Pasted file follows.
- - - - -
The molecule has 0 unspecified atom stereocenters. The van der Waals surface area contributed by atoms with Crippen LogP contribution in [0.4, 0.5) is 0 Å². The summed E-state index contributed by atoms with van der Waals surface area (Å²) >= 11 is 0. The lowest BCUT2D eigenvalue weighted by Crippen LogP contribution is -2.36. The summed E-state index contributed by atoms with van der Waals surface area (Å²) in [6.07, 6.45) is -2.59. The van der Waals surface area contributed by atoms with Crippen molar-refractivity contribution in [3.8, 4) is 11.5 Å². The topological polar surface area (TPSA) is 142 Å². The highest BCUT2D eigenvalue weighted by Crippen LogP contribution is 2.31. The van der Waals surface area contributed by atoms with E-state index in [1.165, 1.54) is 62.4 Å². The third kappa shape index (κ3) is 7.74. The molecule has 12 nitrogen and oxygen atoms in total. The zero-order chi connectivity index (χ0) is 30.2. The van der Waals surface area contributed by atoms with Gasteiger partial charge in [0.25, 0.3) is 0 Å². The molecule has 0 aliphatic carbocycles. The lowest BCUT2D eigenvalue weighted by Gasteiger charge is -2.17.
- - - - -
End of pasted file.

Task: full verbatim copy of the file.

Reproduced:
The molecule has 0 unspecified atom stereocenters. The van der Waals surface area contributed by atoms with Crippen LogP contribution in [0.4, 0.5) is 0 Å². The summed E-state index contributed by atoms with van der Waals surface area (Å²) >= 11 is 0. The lowest BCUT2D eigenvalue weighted by Crippen LogP contribution is -2.36. The summed E-state index contributed by atoms with van der Waals surface area (Å²) in [6.07, 6.45) is -2.59. The van der Waals surface area contributed by atoms with Crippen molar-refractivity contribution in [3.8, 4) is 11.5 Å². The topological polar surface area (TPSA) is 142 Å². The highest BCUT2D eigenvalue weighted by Crippen LogP contribution is 2.31. The van der Waals surface area contributed by atoms with E-state index in [1.165, 1.54) is 62.4 Å². The third kappa shape index (κ3) is 7.74. The molecule has 12 nitrogen and oxygen atoms in total. The zero-order chi connectivity index (χ0) is 30.2. The van der Waals surface area contributed by atoms with Gasteiger partial charge in [0.25, 0.3) is 0 Å². The molecule has 0 aliphatic carbocycles. The lowest BCUT2D eigenvalue weighted by Gasteiger charge is -2.17.